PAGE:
Ayurveda is a comprehensive natural healing system of medicine which was developed more than 5000 years ago in India. The term “Ayurveda” means the “science of daily living”, and it is based on a healthy lifestyle emphasized by balancing of doshas. This blog briefly looks at what doshas are, what their functions are, how disease is formed, and how doshas are balanced using the taste of food.
What are Doshas?
Ayurveda recognizes three primary life forces which are called doshas. The three doshas are vata, pitta and kapha and they correspond to the elements of air, fire and water. The function of the doshas is to create, maintain, and destruct all the psychological, biological and physiopathological processes of our body, mind and consciousness. When they are in balance they protect the body, and when out of balance they contribute to disease. They also maintain the emotions such as love, anger, fear, empathy, understanding, hate, greed etc.
Your physical, emotional, mental and spiritual needs are very unique. By understanding one’s dosha constitution, it is possible to select the most appropriate lifestyle in order to complement these unique needs. Cousens (2000), contains a thorough questionnaire to determine your dosha constitution. Here is a more basic questionnaire.
Six Stage Disease Process
According to Ayurveda, any disease follows these six stages:
- Accumulation (sancaya) – when a dosha starts to increase at a local point due to a bad diet, wrong lifestyle, psychological imbalances, change of seasons.
- Aggrevation (prokopa) – when a dosha continues to increase at a local point and creates local symptoms.
- Overflow (prasara) – when a dosha overflows into other areas such as plasma, blood, and GI tract and organs of the body, causing various disorders and complications. The symptoms increase.
- Relocation (Sthana samsraya) – when a dosha relocates themselves and cause specific diseases.
- Manifestation (vyakti) – manifestation of symptom complexes are relocated sites. A fully developed disease is produced and is difficult to treat.
- Diversification (bheda) – doshas manifest their characteristics and disease is identified according to these doshas.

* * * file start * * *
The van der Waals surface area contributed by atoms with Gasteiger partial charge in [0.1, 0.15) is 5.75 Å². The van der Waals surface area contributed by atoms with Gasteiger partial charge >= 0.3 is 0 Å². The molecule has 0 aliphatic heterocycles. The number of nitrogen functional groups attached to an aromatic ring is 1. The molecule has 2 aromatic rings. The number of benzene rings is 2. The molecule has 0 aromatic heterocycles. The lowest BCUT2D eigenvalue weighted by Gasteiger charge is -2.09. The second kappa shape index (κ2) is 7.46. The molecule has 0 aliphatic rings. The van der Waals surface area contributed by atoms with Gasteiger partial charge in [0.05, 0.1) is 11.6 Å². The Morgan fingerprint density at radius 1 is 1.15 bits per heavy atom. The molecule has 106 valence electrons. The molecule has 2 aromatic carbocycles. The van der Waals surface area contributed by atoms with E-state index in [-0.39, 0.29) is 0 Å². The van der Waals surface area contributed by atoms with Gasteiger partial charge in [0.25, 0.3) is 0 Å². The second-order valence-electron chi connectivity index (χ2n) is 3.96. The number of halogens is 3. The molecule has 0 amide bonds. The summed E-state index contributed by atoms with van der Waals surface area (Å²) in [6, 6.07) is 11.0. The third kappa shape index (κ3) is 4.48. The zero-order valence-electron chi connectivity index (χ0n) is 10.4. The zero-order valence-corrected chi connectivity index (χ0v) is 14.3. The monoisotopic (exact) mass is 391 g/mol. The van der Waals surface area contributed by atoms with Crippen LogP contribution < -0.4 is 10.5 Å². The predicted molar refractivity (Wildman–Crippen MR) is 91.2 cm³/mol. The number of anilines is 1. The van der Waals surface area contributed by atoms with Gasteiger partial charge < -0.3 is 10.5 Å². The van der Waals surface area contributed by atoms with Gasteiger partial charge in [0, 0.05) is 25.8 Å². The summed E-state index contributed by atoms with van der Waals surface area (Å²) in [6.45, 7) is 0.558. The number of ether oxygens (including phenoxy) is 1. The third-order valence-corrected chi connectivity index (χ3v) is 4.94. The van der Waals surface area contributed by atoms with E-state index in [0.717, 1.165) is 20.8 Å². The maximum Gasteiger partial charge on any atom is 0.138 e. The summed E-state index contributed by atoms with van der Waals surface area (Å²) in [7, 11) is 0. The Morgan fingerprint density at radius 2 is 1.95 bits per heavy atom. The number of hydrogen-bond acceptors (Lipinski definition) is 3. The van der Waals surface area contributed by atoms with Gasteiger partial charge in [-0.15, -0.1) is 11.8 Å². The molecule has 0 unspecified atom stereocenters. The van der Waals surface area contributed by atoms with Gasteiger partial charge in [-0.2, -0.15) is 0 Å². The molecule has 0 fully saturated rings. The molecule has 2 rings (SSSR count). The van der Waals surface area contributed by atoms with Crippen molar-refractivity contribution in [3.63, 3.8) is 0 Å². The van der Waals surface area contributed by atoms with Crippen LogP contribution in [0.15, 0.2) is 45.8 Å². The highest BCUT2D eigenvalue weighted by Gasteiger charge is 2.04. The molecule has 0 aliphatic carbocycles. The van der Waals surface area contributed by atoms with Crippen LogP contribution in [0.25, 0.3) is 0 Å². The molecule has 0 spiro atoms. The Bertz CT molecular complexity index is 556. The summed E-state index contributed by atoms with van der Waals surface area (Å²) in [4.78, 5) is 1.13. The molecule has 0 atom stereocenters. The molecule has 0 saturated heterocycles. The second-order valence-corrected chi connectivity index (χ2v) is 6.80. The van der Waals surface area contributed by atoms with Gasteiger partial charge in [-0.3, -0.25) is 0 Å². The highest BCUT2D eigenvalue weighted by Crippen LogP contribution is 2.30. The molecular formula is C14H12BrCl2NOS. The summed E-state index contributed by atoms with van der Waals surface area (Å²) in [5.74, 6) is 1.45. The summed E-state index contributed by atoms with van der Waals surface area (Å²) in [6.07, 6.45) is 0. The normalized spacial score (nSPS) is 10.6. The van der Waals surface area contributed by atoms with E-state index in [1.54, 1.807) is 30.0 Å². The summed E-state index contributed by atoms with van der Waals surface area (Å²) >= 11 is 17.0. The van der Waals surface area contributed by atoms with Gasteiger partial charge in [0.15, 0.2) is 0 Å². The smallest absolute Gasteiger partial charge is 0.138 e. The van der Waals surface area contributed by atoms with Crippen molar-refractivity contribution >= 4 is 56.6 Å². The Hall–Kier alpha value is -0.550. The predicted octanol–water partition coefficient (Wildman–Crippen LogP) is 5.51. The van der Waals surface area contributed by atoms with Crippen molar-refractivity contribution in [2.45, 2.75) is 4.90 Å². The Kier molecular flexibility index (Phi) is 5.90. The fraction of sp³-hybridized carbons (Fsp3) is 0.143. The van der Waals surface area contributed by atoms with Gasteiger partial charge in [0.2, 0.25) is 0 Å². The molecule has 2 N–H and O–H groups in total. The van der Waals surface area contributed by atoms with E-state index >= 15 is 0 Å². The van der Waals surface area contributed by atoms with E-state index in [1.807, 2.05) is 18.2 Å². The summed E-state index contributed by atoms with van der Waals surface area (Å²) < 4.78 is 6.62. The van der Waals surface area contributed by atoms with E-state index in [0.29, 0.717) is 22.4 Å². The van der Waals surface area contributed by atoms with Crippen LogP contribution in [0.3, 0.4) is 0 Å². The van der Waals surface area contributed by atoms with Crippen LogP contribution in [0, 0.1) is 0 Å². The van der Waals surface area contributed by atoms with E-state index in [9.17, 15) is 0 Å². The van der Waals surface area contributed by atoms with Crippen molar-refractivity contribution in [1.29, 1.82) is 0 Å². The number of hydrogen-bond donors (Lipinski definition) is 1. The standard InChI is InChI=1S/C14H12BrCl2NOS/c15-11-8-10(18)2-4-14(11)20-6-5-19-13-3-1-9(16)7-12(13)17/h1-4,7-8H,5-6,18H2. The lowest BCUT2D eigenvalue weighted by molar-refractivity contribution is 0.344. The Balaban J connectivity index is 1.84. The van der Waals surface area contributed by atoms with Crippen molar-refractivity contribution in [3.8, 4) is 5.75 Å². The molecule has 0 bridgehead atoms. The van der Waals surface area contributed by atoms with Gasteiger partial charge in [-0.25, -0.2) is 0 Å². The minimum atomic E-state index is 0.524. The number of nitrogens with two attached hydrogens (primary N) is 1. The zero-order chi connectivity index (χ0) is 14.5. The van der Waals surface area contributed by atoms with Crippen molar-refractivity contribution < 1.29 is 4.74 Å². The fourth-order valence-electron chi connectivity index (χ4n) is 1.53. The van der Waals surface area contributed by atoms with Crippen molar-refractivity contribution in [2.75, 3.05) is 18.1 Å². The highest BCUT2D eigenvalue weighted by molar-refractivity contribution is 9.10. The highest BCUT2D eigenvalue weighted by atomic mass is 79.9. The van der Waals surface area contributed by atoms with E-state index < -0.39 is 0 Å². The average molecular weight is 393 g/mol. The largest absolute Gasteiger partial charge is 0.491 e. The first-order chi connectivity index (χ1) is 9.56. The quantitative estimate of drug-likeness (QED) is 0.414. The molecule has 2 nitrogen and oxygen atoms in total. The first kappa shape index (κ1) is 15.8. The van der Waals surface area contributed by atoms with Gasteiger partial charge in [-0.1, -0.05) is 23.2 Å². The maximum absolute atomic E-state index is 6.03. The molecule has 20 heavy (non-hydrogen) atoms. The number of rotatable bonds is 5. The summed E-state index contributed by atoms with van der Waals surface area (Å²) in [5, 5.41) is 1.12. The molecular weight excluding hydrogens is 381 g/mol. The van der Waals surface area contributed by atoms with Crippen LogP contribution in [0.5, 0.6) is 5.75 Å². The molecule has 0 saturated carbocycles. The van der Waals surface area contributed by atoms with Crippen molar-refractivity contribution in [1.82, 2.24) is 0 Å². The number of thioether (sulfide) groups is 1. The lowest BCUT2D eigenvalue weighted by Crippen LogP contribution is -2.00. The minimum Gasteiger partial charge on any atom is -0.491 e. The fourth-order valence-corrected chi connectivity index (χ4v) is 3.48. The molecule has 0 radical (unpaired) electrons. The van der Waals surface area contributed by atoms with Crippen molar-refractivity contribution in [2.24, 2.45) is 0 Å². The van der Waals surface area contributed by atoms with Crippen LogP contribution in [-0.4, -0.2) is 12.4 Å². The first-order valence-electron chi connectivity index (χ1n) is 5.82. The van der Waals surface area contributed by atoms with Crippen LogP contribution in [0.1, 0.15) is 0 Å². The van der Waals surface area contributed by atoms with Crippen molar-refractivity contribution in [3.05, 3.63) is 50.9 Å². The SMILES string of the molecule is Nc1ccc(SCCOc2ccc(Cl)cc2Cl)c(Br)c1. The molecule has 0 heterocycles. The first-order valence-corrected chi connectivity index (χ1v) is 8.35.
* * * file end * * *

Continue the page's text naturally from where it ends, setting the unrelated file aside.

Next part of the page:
The Six Basic Tastes
The food in our diets consist of six basic tastes, they are:
- Sweet – wheat, rice, sugar, dates, peppermint
- Sour – cheese, yogurt, lemon, rose hip
- Saline (salty) – sea and rock salt, kelp
- Pungent – onion, radish, chili, ginger, garlic
- Bitter – dandelion root, yellow dock, rhubarb
- Astringent – unripe banana, myrrh, goldenseal
Action of Tastes on Doshas
The actions of the above six tastes makes an impact on the doshas according to the following:
- Sweet – decreases vata and pitta; increases katha; anabolic; increase wholesomeness and rasa, water and ojas; promotes strength; relieves thirst; creates a burning sensation; soothes the body and nourishes it; cold.
- Sour – decreases vata and increase pitta and kapha; anabolic; makes food more delicious; stimulates appetite and makes you sharper; strengthens the sense organs; causes secretion and salvation; light hot and unctuous.
- Saline (salty) – decreases vata: increases pitta and kapha; anabolic; assists in digestion; antispasmodic and laxative; promotes salvation, neutralizes the other tastes; retains water; heavy ; unctuous; hot.
- Pungent – catabolic, decreases kapha: increases vata and pitta; assists in digestion and absorption ; keeps the mouth clean; purifies the blood; cleans the body and the skin; helps to eliminate blood clots; light, hot and unctuous.
- Bitter – catabolic; decreases pitta and kapha; increase vata, antitoxic and germicidal; antidote for fainting, itching and burning sensations; promotes other tastes; is light and cold.
- Astringent – catabolic; decreases pitta and kapha; increases vata; has a sedative action but is constipative, causes constriction of blood vessels, coagulation of blood; is dry, rough and cold.
Finally, understanding Ayurveda allows us to become more conscious of our food and lifestyle so that this scientific and philosophical knowledge can be used to maintain balance and harmony in our emotional, spiritual and physical areas of our lives.
Cousens, G. (2000). Conscious Eating. Berkeley, CA: North Atlantic Books.